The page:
The founding of the state of Iceland boasts of being the first democracy in the world. In 930, the so-called Althingi in Þhingvellir, which is about 45 km east of Iceland’s capital Reykjavik, was convened for the first time. Thing is the word for “assembly”, “meeting” or “court” in all Scandinavian languages, at which legal and administrative matters are negotiated. The Althing took place every two weeks at the summer solstice. There was no king. The area was owned by 39 Goden managed. These were a kind of right-speaking tribal elders and representatives of the villagers. The Althingi took place once a year around the solstice for two weeks. In the Althingi, the Goden passed a uniform law for all people living on Iceland, thus creating the Icelandic nation state. The system of godliness lasted until the 11th century. However, power was concentrated in a few, leading to civil wars. Eventually the Norwegian king got power over Iceland.

In the year 1000, two parties in the Althingi voted on the introduction of Christianity. A compromise was agreed. Christianity was declared the state religion and the pagan customs could continue to be practiced except for certain rites such as eating horse meat and abandoning unwanted children. The first bishopric was founded in Skalholt. The first monastery was built in Thingeyri in 1133.

Discovery of America and Greenland

Under Erik the Red’s leadership, Greenland was discovered and settled. The meager life on Greenland moved Leifur Erikson, Erik’s son, to look for other settlement areas under better conditions. So he set off on one of the most spectacular expeditions in history. In the year 1000 he sailed west from Greenland and came across the American continent south of Newfoundland, the so-called Vínland. The name “Vínland” came about because they supposedly found grapes. However, the Vikings did not colonize America. The discovery of America by Leif is impressively reproduced in the Greenland saga.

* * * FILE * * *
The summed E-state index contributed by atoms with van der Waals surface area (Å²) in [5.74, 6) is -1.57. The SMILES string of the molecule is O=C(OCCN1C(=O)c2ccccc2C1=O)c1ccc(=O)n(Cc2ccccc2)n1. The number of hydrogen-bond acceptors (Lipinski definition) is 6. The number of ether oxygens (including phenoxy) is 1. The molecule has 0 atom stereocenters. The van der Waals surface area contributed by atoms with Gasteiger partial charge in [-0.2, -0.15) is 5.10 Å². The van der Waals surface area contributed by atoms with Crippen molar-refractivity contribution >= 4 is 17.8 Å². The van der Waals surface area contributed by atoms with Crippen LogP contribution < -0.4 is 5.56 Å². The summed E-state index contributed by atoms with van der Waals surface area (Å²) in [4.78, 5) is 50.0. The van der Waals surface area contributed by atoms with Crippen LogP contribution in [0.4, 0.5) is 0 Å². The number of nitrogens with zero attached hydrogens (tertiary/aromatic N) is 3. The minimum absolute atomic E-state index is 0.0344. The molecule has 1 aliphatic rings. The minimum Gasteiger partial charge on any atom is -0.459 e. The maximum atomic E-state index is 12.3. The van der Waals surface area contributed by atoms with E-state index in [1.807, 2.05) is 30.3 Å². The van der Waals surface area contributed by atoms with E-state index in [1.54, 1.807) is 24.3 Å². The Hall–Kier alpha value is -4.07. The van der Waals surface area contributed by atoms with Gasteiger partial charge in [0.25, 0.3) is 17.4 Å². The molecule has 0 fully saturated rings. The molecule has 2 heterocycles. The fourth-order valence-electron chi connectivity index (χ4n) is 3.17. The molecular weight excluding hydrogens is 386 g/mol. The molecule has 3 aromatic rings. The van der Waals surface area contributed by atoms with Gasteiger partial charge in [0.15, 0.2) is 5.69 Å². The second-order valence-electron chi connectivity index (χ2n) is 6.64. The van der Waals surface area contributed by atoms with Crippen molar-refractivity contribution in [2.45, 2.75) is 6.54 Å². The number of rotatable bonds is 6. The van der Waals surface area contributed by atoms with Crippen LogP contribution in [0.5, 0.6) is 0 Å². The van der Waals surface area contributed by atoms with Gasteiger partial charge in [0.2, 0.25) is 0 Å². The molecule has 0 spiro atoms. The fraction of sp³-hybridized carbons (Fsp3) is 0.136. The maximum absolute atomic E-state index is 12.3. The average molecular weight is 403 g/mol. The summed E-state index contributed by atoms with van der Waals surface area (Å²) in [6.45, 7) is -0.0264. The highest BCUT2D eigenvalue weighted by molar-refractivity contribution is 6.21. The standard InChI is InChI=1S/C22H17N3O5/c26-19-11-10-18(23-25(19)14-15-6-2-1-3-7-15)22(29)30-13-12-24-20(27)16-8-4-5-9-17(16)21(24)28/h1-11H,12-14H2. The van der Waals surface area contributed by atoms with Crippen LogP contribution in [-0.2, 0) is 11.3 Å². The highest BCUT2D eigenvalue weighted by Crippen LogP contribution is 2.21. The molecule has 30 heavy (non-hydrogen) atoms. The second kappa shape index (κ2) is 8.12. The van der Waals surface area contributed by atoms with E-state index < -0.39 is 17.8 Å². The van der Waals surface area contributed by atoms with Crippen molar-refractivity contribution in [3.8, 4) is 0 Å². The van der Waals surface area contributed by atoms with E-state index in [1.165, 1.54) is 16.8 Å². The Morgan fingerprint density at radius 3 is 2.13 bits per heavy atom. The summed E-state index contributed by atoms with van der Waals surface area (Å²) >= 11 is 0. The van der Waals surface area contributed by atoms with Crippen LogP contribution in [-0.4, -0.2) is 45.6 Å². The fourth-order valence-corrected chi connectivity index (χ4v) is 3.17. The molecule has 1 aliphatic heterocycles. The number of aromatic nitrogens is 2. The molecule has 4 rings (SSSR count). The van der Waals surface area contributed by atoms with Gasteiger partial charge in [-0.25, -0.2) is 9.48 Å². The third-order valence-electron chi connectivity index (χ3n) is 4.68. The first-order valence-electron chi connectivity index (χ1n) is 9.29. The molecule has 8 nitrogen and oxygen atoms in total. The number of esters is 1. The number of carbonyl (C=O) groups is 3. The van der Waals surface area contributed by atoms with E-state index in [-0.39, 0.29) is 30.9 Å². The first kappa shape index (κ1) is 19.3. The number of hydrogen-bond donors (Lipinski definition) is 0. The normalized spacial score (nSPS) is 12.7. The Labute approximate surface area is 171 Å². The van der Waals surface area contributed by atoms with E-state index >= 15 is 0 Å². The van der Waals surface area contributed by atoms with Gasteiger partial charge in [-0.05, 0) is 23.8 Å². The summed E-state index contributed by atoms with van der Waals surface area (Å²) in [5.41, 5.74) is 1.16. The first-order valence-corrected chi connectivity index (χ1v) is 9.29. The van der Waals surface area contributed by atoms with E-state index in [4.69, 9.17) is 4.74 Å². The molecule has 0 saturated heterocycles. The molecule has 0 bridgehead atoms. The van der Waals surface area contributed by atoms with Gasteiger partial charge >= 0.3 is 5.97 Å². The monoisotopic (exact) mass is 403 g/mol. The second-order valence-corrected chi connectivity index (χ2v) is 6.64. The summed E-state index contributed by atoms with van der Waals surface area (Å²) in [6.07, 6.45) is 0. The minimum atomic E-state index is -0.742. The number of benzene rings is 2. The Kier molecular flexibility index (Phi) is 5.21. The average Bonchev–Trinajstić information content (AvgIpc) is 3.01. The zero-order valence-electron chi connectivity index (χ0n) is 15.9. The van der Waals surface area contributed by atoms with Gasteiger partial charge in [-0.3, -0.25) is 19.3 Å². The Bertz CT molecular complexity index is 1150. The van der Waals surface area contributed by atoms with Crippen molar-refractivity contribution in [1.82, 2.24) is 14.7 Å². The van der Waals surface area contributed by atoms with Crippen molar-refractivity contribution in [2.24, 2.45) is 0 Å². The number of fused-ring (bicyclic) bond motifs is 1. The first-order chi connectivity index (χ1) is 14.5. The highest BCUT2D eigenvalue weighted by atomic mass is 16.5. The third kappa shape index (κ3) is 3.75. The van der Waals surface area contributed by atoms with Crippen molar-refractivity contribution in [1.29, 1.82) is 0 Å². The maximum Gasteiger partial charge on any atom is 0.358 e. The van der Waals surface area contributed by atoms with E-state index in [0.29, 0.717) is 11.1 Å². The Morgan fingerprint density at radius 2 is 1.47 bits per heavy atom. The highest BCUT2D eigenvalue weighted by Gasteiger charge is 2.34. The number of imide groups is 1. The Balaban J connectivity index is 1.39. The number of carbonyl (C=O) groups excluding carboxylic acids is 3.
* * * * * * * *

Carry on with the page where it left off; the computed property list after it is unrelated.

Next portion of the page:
The time up to the Middle Ages

The Saga Era

The 13th century was, literarily, the “golden age” of Iceland. The sagas contain some classics from medieval literature. Icelandic was the ancient language of the Vikings. One of the best-known characters from these texts is the troll (ghosts in giant or dwarf form).

Civil War

Period The period between 1220 and 1260 was also known as the “Period of the Sturlungs”. The Althing system was doomed. During this period of civil war, new powers formed. The Norwegian king tried to rule over Iceland. The church also tried to win over believers. At the end of the wars, Norwegian bishops consolidated Christianity, so that even Rome received the church tithe. At the head of the state was the Norwegian king. With the establishment of the Kalmar Union in 1397, in which the three-state union, consisting of Denmark, Norway and Sweden, was proclaimed, Iceland was assigned to the Danish crown in 1380.

Early modern times to 1600

The English century

In the 15th century there was a lively exchange between England and Iceland. England’s fleet sailed into Icelandic waters for fishing and trading. The Icelandic trade was determined more and more by German and English powers. The fishing did not benefit the Icelanders, but the foreign powers like Denmark, England and the Hanseatic League. Between 1402 and 1404, the Black Death killed half of the population. Denmark was now an absolute colonial power over Iceland. In the course of the Reformation of the Danish Church in 1550, Protestantism became the state religion with the Danish king at the head of the church. As a result of the further centralization of Danish power in the course of the state reform between 1660 and 1665, all economic forces were withdrawn from Iceland to Copenhagen.

1600 until the First World War

With the Danish trade monopoly (1602) imposed on Iceland, Icelanders were no longer allowed to trade with merchants from other nations except Denmark. The generated capital flowed entirely to Denmark.